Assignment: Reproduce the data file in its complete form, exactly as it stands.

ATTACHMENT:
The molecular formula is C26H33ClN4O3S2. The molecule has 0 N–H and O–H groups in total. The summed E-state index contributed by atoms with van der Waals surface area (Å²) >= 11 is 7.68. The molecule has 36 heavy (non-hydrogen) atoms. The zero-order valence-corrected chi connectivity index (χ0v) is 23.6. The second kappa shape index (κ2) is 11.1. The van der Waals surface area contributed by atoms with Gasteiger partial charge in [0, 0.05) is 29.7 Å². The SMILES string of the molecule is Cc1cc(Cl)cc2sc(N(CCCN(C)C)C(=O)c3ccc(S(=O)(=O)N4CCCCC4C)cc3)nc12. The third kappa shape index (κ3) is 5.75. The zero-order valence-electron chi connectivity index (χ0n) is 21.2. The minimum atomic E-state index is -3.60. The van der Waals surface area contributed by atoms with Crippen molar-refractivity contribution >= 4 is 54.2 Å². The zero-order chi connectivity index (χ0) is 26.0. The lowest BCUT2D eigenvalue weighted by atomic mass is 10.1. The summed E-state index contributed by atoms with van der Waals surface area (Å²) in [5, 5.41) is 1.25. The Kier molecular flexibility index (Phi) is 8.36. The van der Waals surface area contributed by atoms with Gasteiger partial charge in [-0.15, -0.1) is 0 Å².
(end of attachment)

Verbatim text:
The molecular formula is C26H33ClN4O3S2. The molecule has 0 N–H and O–H groups in total. The summed E-state index contributed by atoms with van der Waals surface area (Å²) >= 11 is 7.68. The molecule has 36 heavy (non-hydrogen) atoms. The zero-order valence-corrected chi connectivity index (χ0v) is 23.6. The second kappa shape index (κ2) is 11.1. The van der Waals surface area contributed by atoms with Gasteiger partial charge in [0, 0.05) is 29.7 Å². The SMILES string of the molecule is Cc1cc(Cl)cc2sc(N(CCCN(C)C)C(=O)c3ccc(S(=O)(=O)N4CCCCC4C)cc3)nc12. The third kappa shape index (κ3) is 5.75. The zero-order valence-electron chi connectivity index (χ0n) is 21.2. The minimum atomic E-state index is -3.60. The van der Waals surface area contributed by atoms with Crippen molar-refractivity contribution >= 4 is 54.2 Å². The zero-order chi connectivity index (χ0) is 26.0. The lowest BCUT2D eigenvalue weighted by atomic mass is 10.1. The summed E-state index contributed by atoms with van der Waals surface area (Å²) in [5, 5.41) is 1.25. The Kier molecular flexibility index (Phi) is 8.36. The van der Waals surface area contributed by atoms with Gasteiger partial charge in [-0.15, -0.1) is 0 Å².